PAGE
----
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PLoS One. 2014 Jan 2;9(1):e83817. doi: 10.1371/journal.pone.0083817. eCollection 2014.

Phosphoproteomics and bioinformatics analyses of spinal cord proteins in rats with morphine tolerance.

Author information

  • 1Department of Anesthesiology, Tungs' Taichung MetroHarbor Hospital, Taichung, Taiwan ; Department of Anesthesiology, Tri-Service General Hospital, National Defense Medical Center, Taipei, Taiwan ; Department of Pharmacology, National Defense Medical Center, Taipei, Taiwan.
  • 2Department of Anesthesiology, Tri-Service General Hospital, National Defense Medical Center, Taipei, Taiwan ; Department of Anesthesiology, Taipei Veterans General Hospital and National Yang- Ming University, Taipei, Taiwan.
  • 3Department of Anesthesiology, Tri-Service General Hospital, National Defense Medical Center, Taipei, Taiwan.
  • 4Department of Pharmacology, National Defense Medical Center, Taipei, Taiwan ; Department of Pharmacology, College of Medicine, Taipei Medical University, Taipei, Taiwan.
  • 5Department of Anesthesiology, Taipei Veterans General Hospital and National Yang- Ming University, Taipei, Taiwan.
  • 6Departments of Anesthesiology, Medical Research, Chi Mei Medical Center, Tainan, Taiwan.
  • 7Department of Anesthesiology, Rutgers, The State University of New Jersey, New Jersey Medical School, Newark, New Jersey, United States of America.
  • 8Graduate Institute of Medical Sciences, National Defense Medical Center, Taipei, Taiwan.

Abstract

INTRODUCTION:

Morphine is the most effective pain-relieving drug, but it can cause unwanted side effects. Direct neuraxial administration of morphine to spinal cord not only can provide effective, reliable pain relief but also can prevent the development of supraspinal side effects. However, repeated neuraxial administration of morphine may still lead to morphine tolerance.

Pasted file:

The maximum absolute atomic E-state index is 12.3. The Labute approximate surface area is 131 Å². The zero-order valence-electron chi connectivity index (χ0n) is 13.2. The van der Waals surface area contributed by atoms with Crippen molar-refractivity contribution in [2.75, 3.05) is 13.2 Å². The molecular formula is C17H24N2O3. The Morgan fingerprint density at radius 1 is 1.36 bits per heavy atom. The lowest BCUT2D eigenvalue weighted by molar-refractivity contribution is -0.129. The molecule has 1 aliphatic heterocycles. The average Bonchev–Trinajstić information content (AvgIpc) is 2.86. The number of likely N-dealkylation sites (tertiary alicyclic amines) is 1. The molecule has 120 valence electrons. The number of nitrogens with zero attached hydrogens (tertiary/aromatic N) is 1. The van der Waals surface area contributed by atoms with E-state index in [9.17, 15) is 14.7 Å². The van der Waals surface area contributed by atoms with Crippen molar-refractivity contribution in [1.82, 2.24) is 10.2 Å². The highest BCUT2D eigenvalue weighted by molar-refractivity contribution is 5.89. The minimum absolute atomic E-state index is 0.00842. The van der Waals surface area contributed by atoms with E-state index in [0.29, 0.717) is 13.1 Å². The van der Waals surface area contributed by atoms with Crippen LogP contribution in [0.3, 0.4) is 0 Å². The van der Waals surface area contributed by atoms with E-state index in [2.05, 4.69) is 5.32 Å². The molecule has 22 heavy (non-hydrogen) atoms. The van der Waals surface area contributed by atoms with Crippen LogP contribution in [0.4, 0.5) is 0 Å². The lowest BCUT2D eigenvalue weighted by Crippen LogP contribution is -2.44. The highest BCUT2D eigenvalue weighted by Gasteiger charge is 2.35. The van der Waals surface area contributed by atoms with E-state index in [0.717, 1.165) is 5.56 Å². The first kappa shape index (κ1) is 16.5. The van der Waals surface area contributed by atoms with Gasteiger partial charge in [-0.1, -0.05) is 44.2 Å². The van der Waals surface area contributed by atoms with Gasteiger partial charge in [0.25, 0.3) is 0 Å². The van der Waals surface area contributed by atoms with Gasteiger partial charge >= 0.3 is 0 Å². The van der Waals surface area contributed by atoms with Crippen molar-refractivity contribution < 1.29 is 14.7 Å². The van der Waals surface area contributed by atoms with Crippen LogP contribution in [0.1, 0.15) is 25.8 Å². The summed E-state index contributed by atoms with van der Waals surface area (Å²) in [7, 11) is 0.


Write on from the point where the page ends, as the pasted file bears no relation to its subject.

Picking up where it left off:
METHODS:

To better understand the mechanism that causes morphine tolerance, we induced tolerance in rats at the spinal cord level by giving them twice-daily injections of morphine (20 µg/10 µL) for 4 days. We confirmed tolerance by measuring paw withdrawal latencies and maximal possible analgesic effect of morphine on day 5. We then carried out phosphoproteomic analysis to investigate the global phosphorylation of spinal proteins associated with morphine tolerance. Finally, pull-down assays were used to identify phosphorylated types and sites of 14-3-3 proteins, and bioinformatics was applied to predict biological networks impacted by the morphine-regulated proteins.

RESULTS:

Our proteomics data showed that repeated morphine treatment altered phosphorylation of 10 proteins in the spinal cord. Pull-down assays identified 2 serine/threonine phosphorylated sites in 14-3-3 proteins. Bioinformatics further revealed that morphine impacted on cytoskeletal reorganization, neuroplasticity, protein folding and modulation, signal transduction and biomolecular metabolism.

CONCLUSIONS:

Repeated morphine administration may affect multiple biological networks by altering protein phosphorylation. These data may provide insight into the mechanism that underlies the development of morphine tolerance.

PMID:
24392096
[PubMed - indexed for MEDLINE]
PMCID:
PMC3879267
Free PMC Article
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